Social movements in India

Social Movements in India

This entry is part 3 of 16 in the series Communication and Social Change

Social Movements in India and the World

Social movements in India and elsewhere have shaped and continue to shape our world. We often assume that the rights we enjoy happen to exist. However, these are the results of the struggles in the past that made these rights possible. Social movements not only change societies, they also inspire other similar movements.

19th-century social reform movements against caste and gender discrimination, the nationalist movement in India that led to independence in 1947, the civil rights movement for equal rights of blacks in the United States in the 1950s and 1960s, and the anti-apartheid movement in South Africa, have all changed the world in fundamental ways.

Social movements in India

A social movement requires sustained collective action over time. Such action is often directed against the state and demands state policy or practice changes. Therefore, spontaneous, disorganized protests cannot be called social movements.

There must be some degree of organization in collective action. This organization may include leadership and a structure that defines how members relate to each other, make decisions, and carry them out.

Me Too Movements

Those participating in a social movement also have shared objectives and ideologies to bring about change on a public issue.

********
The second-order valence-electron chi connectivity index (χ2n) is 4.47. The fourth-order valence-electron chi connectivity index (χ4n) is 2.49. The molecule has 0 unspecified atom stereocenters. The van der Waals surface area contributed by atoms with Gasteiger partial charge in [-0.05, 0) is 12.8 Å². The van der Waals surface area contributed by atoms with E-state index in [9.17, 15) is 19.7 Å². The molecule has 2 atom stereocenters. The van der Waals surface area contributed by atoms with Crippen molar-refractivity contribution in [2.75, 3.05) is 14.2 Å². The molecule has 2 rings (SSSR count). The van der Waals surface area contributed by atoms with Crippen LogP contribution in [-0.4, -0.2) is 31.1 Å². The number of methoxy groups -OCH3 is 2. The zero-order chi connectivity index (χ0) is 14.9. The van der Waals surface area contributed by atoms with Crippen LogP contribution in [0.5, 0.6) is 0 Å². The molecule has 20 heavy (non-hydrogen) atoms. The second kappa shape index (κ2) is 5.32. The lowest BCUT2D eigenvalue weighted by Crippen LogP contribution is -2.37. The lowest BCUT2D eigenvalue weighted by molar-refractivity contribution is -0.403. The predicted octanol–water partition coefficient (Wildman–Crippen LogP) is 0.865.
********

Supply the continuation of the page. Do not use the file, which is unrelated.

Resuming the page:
It is important to note that social movements cannot change society easily. Since it goes against vested interests and values, there is bound to be opposition and resistance. But over a period of time, changes do take place.

Distinguishing Social Change and Social Movements

Sunderlal Bahuguna
Sunderlal Bahuguna | Chipko Movement (1973)

It is important to distinguish between social change in general and social movements. Social change is continuous and ongoing. The broad historical processes of social change are countless individual and collective actions gathered across time and space. Social movements are directed towards specific goals. It involves long and continuous social effort and action by people.

Theories of Social Movements

Relative Deprivation Theory

Samuel Stouffer, a sociologist, created and popularized relative deprivation theory in his 1949 book “The American Soldier.” According to this theory, people who feel deprived of something essential in their society (e.g., money, rights, political voice, or status) will organize or join social movements dedicated to obtaining the things they feel deprived of.

Critics of this theory have argued that while perceptions of deprivation may be necessary for collective action, they are not a sufficient reason in themselves. All instances where people feel relatively deprived do not result in social movements. Additionally, the relative deprivation theory does not account for people participating in movements that do not benefit them directly.

The Collective Action Theory